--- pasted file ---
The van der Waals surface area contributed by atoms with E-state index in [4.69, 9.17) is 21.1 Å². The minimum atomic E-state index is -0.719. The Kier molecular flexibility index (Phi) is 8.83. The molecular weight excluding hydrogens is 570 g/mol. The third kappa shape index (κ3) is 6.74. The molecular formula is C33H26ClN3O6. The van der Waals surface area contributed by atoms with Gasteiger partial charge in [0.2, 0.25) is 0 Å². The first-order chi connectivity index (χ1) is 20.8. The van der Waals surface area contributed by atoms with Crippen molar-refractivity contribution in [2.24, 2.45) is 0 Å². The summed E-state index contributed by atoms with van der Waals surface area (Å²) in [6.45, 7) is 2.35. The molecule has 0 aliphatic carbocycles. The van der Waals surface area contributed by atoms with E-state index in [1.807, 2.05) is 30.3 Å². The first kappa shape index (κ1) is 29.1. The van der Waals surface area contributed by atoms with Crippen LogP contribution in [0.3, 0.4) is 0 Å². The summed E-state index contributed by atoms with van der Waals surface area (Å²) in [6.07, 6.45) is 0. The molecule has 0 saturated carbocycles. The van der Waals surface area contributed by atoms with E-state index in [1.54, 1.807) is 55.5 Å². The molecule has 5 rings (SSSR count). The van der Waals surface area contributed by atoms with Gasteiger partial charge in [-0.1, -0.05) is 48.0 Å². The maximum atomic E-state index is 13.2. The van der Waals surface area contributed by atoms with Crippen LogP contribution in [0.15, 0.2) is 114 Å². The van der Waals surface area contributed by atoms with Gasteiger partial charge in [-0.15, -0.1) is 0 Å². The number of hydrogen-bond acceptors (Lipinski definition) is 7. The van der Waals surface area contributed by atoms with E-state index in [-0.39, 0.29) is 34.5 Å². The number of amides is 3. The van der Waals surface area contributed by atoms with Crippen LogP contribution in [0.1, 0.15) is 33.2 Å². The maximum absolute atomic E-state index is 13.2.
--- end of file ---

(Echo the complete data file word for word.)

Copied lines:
The van der Waals surface area contributed by atoms with E-state index in [4.69, 9.17) is 21.1 Å². The minimum atomic E-state index is -0.719. The Kier molecular flexibility index (Phi) is 8.83. The molecular weight excluding hydrogens is 570 g/mol. The third kappa shape index (κ3) is 6.74. The molecular formula is C33H26ClN3O6. The van der Waals surface area contributed by atoms with Gasteiger partial charge in [0.2, 0.25) is 0 Å². The first-order chi connectivity index (χ1) is 20.8. The van der Waals surface area contributed by atoms with Crippen molar-refractivity contribution in [2.24, 2.45) is 0 Å². The summed E-state index contributed by atoms with van der Waals surface area (Å²) in [6.45, 7) is 2.35. The molecule has 0 aliphatic carbocycles. The van der Waals surface area contributed by atoms with E-state index in [1.807, 2.05) is 30.3 Å². The first kappa shape index (κ1) is 29.1. The van der Waals surface area contributed by atoms with Crippen LogP contribution in [0.3, 0.4) is 0 Å². The summed E-state index contributed by atoms with van der Waals surface area (Å²) in [6.07, 6.45) is 0. The molecule has 0 saturated carbocycles. The van der Waals surface area contributed by atoms with E-state index in [1.54, 1.807) is 55.5 Å². The molecule has 5 rings (SSSR count). The van der Waals surface area contributed by atoms with Gasteiger partial charge in [-0.1, -0.05) is 48.0 Å². The maximum atomic E-state index is 13.2. The van der Waals surface area contributed by atoms with Crippen LogP contribution in [0.15, 0.2) is 114 Å². The van der Waals surface area contributed by atoms with Gasteiger partial charge in [-0.15, -0.1) is 0 Å². The number of hydrogen-bond acceptors (Lipinski definition) is 7. The van der Waals surface area contributed by atoms with E-state index in [-0.39, 0.29) is 34.5 Å². The number of amides is 3. The van der Waals surface area contributed by atoms with Crippen LogP contribution in [0.1, 0.15) is 33.2 Å². The maximum absolute atomic E-state index is 13.2.